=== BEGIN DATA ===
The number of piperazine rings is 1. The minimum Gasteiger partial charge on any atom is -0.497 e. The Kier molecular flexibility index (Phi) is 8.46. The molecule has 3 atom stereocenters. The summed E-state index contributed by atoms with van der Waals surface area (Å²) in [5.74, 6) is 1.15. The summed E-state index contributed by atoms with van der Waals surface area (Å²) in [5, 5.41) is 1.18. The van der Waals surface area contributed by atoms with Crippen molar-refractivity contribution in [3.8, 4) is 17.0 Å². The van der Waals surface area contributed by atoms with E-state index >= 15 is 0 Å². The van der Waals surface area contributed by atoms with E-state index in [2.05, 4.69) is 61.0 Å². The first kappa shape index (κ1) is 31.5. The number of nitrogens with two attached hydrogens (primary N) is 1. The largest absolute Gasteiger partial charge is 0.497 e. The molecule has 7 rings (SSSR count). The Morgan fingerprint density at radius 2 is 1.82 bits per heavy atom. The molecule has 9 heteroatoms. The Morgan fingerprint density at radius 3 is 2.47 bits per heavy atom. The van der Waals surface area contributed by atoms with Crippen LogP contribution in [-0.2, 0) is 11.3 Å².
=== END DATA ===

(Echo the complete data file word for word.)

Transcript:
The number of piperazine rings is 1. The minimum Gasteiger partial charge on any atom is -0.497 e. The Kier molecular flexibility index (Phi) is 8.46. The molecule has 3 atom stereocenters. The summed E-state index contributed by atoms with van der Waals surface area (Å²) in [5.74, 6) is 1.15. The summed E-state index contributed by atoms with van der Waals surface area (Å²) in [5, 5.41) is 1.18. The van der Waals surface area contributed by atoms with Crippen molar-refractivity contribution in [3.8, 4) is 17.0 Å². The van der Waals surface area contributed by atoms with E-state index >= 15 is 0 Å². The van der Waals surface area contributed by atoms with E-state index in [2.05, 4.69) is 61.0 Å². The first kappa shape index (κ1) is 31.5. The number of nitrogens with two attached hydrogens (primary N) is 1. The largest absolute Gasteiger partial charge is 0.497 e. The molecule has 7 rings (SSSR count). The Morgan fingerprint density at radius 2 is 1.82 bits per heavy atom. The molecule has 9 heteroatoms. The Morgan fingerprint density at radius 3 is 2.47 bits per heavy atom. The van der Waals surface area contributed by atoms with Crippen LogP contribution in [-0.2, 0) is 11.3 Å².